Establishing Good Habits

We asked parents of rising sophomores, juniors, and seniors to think back to their student’s freshmen year and what they wish they had known.  Their advice is below.


Time management is important here and will be throughout college.

Don’t underestimate the transition from high school to college.  High school is packed from 7am to late at night with classes, sports, homework, every day.  College schedule could look like classes on Monday from 9-12 and Tuesday from 3-5.  The first few months can be challenging as the kids try to figure out what to do with their new found free time, better understand their workload and navigate the social intricacies of college.

They need to be organized with their time and set aside specific study time so they can take advantage of social opportunities.

A given 3 or 4 credit hour class might require 3 hours of studying/homework.  Plan wisely.

After a couple of weeks of classes try encourage your son/daughter to get into a rhythm so that they can determine how much “free” time they are comfortable with and how much time they need to dedicate to studying and where. Suggest they find a favorite place that has the right amount of (or lack of) stimulus so that they won’t be distracted and can get things done.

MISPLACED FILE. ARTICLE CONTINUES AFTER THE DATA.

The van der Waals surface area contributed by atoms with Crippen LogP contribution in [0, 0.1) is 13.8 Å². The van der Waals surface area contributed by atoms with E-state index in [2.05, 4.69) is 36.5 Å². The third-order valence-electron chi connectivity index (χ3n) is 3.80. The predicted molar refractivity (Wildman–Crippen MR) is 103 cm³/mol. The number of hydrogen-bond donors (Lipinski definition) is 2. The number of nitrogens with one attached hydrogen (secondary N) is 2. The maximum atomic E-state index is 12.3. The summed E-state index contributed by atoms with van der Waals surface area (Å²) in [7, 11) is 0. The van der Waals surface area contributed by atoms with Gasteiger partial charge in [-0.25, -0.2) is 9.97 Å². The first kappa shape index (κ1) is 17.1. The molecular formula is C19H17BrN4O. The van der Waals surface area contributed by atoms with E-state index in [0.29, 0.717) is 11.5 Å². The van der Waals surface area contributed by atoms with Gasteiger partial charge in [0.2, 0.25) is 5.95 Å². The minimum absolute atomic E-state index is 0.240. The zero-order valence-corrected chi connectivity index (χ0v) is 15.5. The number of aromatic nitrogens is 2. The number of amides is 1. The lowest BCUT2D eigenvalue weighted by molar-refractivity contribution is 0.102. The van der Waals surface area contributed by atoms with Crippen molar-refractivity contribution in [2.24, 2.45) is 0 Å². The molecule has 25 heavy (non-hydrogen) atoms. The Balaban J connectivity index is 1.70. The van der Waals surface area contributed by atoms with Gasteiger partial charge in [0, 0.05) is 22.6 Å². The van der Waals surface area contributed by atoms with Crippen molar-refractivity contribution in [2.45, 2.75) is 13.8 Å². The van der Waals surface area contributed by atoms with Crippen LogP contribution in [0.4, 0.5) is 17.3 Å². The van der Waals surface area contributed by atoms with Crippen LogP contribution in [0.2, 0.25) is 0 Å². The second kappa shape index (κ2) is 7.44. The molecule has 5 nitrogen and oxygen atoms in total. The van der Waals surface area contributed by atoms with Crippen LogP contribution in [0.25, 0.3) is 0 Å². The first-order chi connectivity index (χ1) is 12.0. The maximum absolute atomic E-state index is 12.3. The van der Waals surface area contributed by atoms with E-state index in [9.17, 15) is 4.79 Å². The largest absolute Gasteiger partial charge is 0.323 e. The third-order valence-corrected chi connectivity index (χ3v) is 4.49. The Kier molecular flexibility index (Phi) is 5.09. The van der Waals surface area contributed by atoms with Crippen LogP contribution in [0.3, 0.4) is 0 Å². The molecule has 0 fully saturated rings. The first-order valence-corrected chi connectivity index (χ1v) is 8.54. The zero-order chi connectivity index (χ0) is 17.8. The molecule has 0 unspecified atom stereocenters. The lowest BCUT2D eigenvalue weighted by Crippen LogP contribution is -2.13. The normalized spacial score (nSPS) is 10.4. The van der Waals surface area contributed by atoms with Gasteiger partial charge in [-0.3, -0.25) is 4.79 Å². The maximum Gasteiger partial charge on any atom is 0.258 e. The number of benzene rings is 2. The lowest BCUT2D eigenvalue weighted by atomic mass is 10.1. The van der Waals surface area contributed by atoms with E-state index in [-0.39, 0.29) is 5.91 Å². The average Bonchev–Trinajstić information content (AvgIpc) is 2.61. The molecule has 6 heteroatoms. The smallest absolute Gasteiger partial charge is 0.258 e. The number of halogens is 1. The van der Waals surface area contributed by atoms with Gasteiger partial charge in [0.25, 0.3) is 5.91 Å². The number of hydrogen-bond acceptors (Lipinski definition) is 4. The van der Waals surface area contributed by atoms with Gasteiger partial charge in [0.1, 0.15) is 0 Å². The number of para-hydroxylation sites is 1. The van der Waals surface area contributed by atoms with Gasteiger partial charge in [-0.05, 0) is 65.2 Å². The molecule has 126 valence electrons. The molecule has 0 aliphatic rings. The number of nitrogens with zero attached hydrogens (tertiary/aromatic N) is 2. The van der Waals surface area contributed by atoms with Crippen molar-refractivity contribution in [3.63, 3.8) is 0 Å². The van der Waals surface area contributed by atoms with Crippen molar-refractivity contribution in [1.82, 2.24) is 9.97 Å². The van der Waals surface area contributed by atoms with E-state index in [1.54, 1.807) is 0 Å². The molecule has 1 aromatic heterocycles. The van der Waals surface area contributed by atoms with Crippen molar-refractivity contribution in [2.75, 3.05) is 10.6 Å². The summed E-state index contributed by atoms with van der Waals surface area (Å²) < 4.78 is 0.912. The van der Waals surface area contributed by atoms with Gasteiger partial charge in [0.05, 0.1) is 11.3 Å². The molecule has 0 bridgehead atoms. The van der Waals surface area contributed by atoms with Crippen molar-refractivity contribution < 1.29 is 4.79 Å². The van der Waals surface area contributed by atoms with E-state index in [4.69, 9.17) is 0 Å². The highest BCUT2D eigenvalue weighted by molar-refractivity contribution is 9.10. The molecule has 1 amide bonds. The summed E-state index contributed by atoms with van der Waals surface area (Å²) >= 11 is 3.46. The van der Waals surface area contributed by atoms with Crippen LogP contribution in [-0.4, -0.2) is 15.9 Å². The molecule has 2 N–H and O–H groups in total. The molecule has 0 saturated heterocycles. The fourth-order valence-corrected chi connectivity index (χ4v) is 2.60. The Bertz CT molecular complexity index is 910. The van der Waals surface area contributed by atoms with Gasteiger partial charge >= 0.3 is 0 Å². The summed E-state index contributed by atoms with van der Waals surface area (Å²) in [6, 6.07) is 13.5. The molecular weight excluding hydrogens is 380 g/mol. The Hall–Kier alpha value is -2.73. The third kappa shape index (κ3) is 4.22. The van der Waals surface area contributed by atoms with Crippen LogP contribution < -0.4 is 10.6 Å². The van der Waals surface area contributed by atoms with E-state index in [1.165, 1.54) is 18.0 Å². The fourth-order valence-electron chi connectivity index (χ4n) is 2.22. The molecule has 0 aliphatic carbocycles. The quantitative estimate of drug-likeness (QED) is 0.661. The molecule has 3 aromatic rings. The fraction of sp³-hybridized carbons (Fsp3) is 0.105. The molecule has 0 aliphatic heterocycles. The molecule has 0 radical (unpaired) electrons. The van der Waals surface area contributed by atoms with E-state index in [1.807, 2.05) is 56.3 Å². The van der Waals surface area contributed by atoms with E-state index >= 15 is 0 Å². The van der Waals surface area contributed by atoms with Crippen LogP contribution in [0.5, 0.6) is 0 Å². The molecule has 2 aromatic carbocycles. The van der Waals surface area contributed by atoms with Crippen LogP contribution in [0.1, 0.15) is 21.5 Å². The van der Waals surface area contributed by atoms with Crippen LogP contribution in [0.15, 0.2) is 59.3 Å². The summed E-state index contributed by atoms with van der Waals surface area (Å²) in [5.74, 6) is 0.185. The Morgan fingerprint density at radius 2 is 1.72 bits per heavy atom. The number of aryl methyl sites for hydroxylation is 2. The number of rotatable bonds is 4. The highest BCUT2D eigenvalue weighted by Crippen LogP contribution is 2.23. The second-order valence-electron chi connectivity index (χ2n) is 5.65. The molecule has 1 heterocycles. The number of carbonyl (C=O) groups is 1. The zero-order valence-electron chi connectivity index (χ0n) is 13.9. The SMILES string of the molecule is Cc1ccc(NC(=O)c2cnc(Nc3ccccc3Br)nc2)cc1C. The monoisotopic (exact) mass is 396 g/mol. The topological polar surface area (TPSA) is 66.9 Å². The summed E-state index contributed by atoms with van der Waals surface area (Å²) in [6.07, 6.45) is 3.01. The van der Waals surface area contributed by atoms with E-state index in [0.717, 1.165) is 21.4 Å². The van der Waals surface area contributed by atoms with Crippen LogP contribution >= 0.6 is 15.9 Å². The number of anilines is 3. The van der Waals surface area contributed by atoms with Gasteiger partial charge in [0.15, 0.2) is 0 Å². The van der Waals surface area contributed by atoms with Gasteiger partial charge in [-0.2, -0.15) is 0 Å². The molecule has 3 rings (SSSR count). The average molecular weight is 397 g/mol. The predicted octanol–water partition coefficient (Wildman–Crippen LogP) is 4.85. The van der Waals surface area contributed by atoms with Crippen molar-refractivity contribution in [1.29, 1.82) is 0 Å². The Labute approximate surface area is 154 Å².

Set up routine study times for your classes. Studying along the way and making decent grades takes some of the pressure off for the inevitable exam “cram time.”  Also, “cram time” and studying harder than you have ever had to study before is okay and you are surrounded by like-minded students!

Go to class!!!! Be sure to know what the teacher’s policy is on missing class even when you are sick!


[Editorial note:  The comments have been minimally edited and grouped together for coherence.  In come cases, comments were combined with others.  When we had parents responding with the same advice, we repeated it for emphasis.  In the event a parent offered advice that ran counter to what Wake Forest advises, it was not included.  These comments represent the views of the parent commentators, not the views of the Office of Family Engagement (formerly Parent Programs office) or Wake Forest.]